Advocates for a progressive tax policy held a midday news conference at the Capitol to offer their own give-point plan ahead of the anticipated release of a report from the second of Gov. Andrew Cuomo’s tax-reform advisory committees. The first released their recommendations last week; the second panel, chaired by former Comptroller Carl McCall and former Gov. George Pataki, is expected to make their suggestions on changes to the property tax structure next month.
On hand were Ron Deutsch of New Yorkers for Fiscal Fairness, Frank Mauro of the Fiscal Policy Institute, Karen Scharff of Citizen Action and Mike Kink of the Strong Economy for All Coalition.
The advocates at the Tuesday event want to see higher income tax rates for those in the top brackets, reversing what they say is decades of tweaks to the system that have only served to widen the income inequality gap in the state; the closing of corporate loopholes to end a similar situation among businesses; greater accountability in the granting of state tax credits to aid development and job creation; and changes to the property tax system that would ease the burden on localities and alleviate the pressure on homeowners whose income can’t keep up with their tax bills.
Few of these suggestions are new, which begged the question (or at least it did for me) of what the groups were planning in the way of new strategies to press their case in 2014 — a year in which Gov. Andrew Cuomo and lawmakers are not likely to be in a revenue-raising mood.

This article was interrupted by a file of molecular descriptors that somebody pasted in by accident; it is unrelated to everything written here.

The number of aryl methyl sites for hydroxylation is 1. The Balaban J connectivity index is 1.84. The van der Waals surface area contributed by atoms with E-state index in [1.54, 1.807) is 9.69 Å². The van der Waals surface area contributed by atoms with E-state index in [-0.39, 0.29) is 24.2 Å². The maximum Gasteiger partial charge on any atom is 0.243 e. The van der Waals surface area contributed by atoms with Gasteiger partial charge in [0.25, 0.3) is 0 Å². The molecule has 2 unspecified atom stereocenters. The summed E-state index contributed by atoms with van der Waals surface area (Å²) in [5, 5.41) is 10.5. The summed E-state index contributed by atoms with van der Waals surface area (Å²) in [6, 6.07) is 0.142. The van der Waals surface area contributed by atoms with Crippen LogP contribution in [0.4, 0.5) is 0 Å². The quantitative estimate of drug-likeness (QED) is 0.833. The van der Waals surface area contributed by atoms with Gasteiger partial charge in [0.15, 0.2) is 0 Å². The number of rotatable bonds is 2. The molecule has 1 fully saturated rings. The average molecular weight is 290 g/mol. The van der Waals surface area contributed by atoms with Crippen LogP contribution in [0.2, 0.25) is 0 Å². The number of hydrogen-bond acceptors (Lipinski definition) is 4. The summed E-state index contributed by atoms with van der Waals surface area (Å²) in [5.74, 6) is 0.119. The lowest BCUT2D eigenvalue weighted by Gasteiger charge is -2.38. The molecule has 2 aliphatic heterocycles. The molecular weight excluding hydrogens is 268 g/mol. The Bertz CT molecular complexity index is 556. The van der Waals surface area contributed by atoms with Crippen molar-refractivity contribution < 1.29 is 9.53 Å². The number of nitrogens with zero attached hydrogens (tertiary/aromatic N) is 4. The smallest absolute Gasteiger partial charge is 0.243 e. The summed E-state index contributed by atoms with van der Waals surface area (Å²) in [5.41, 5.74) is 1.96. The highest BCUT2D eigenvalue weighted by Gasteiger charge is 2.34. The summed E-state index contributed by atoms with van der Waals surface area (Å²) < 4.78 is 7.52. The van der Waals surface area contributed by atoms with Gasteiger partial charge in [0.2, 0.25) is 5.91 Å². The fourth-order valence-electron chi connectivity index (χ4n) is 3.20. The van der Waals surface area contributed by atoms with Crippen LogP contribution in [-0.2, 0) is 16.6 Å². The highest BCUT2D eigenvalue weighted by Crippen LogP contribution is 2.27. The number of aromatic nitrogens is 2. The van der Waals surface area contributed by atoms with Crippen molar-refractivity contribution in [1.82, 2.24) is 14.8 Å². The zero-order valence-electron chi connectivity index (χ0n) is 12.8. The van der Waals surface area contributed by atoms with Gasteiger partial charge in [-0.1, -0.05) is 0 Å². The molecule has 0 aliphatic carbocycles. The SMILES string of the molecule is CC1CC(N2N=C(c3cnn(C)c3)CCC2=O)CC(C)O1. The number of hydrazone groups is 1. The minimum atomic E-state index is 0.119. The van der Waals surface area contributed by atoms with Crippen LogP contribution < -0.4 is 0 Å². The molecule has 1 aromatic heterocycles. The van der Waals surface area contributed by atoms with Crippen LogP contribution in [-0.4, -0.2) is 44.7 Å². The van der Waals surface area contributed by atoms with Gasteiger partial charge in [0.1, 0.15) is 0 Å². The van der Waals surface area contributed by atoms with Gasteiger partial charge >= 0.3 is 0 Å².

The answers, as you can see in the video below, were Bill de Blasio, grassroots campaign, and the premise of the question is flawed.
Here’s the joint press release offering more on the coalition’s five-point plan:
A broad array of organizations came together in Albany today to urge our elected leaders and the Pataki/McCall Tax Commission to adopt five tax reforms that would ease the pressure on the property tax and begin to address the incredible problems our state is facing in terms of income inequality and poverty.
In the wake of last week’s release of the Solomon/McCall Tax Commission report, the groups said that any discussion of fair taxation in New York must acknowledge that our state has the greatest income inequality in the nation and that our tax system is partially to blame. They pointed out that New York State is experiencing record child poverty rates and levels of hunger and homelessness that are unprecedented. Our schools are underfunded and our cities are struggling. The groups also emphasized that too many of our residents are suffering and struggling to make ends meet and are paying inordinate amounts of their income in property taxes.
The groups issued a 5-point plan that would address structural problems with the current income tax rates; close many corporate loopholes; provide accountability and transparency for our system of tax subsidies and economic development grants; provide increased funding for our schools, municipalities and social safety net programs; and provide immediate, targeted property tax relief for struggling families.
“Yesterday’s Siena Poll showed that New Yorkers priorities center around supporting education and tax cuts. Our plan seeks to give the people of this state exactly what they want, tax cuts for struggling homeowners and funding for education. Under our plan, the vast majority of overburdened New Yorkers would see a tax cut and increased funds for their schools and communities. It’s a win-win for New York. All we have to do is build the political will to get it done,” said Ron Deutsch, Executive Director of New Yorkers for Fiscal Fairness.